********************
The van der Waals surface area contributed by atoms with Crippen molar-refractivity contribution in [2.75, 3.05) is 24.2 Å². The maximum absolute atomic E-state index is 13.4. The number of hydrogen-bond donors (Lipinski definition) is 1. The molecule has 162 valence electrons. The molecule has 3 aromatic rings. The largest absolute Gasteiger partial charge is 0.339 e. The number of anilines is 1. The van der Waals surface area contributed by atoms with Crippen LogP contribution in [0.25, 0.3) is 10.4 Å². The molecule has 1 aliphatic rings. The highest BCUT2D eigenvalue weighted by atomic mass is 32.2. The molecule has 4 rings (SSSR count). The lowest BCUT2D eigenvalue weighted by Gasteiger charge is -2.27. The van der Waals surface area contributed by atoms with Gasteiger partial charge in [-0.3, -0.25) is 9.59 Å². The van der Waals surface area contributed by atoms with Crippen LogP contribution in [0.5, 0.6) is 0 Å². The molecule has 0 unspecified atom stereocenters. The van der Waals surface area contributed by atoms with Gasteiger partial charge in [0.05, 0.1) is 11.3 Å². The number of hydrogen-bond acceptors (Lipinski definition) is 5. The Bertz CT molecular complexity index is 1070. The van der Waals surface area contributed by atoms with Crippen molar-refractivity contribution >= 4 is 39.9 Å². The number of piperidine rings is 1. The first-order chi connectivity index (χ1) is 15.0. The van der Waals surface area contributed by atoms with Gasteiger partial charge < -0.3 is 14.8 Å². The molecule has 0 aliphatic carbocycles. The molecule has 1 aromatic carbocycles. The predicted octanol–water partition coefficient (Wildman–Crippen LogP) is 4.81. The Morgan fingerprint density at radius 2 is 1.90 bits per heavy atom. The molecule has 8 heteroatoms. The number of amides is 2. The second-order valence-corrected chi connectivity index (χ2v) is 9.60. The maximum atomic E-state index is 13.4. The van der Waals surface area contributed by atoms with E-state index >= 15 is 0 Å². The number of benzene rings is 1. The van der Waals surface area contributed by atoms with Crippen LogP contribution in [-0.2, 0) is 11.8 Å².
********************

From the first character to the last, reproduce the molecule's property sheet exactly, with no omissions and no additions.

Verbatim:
The van der Waals surface area contributed by atoms with Crippen molar-refractivity contribution in [2.75, 3.05) is 24.2 Å². The maximum absolute atomic E-state index is 13.4. The number of hydrogen-bond donors (Lipinski definition) is 1. The molecule has 162 valence electrons. The molecule has 3 aromatic rings. The largest absolute Gasteiger partial charge is 0.339 e. The number of anilines is 1. The van der Waals surface area contributed by atoms with Crippen LogP contribution in [0.25, 0.3) is 10.4 Å². The molecule has 1 aliphatic rings. The highest BCUT2D eigenvalue weighted by atomic mass is 32.2. The molecule has 4 rings (SSSR count). The lowest BCUT2D eigenvalue weighted by Gasteiger charge is -2.27. The van der Waals surface area contributed by atoms with Gasteiger partial charge in [-0.3, -0.25) is 9.59 Å². The van der Waals surface area contributed by atoms with Crippen LogP contribution in [0.5, 0.6) is 0 Å². The molecule has 0 unspecified atom stereocenters. The van der Waals surface area contributed by atoms with Gasteiger partial charge in [0.05, 0.1) is 11.3 Å². The number of hydrogen-bond acceptors (Lipinski definition) is 5. The Bertz CT molecular complexity index is 1070. The van der Waals surface area contributed by atoms with Crippen molar-refractivity contribution >= 4 is 39.9 Å². The number of piperidine rings is 1. The first-order chi connectivity index (χ1) is 15.0. The van der Waals surface area contributed by atoms with Gasteiger partial charge < -0.3 is 14.8 Å². The molecule has 0 aliphatic carbocycles. The molecule has 1 aromatic carbocycles. The predicted octanol–water partition coefficient (Wildman–Crippen LogP) is 4.81. The Morgan fingerprint density at radius 2 is 1.90 bits per heavy atom. The molecule has 8 heteroatoms. The number of amides is 2. The second-order valence-corrected chi connectivity index (χ2v) is 9.60. The maximum atomic E-state index is 13.4. The van der Waals surface area contributed by atoms with E-state index >= 15 is 0 Å². The number of benzene rings is 1. The van der Waals surface area contributed by atoms with Crippen LogP contribution in [-0.2, 0) is 11.8 Å².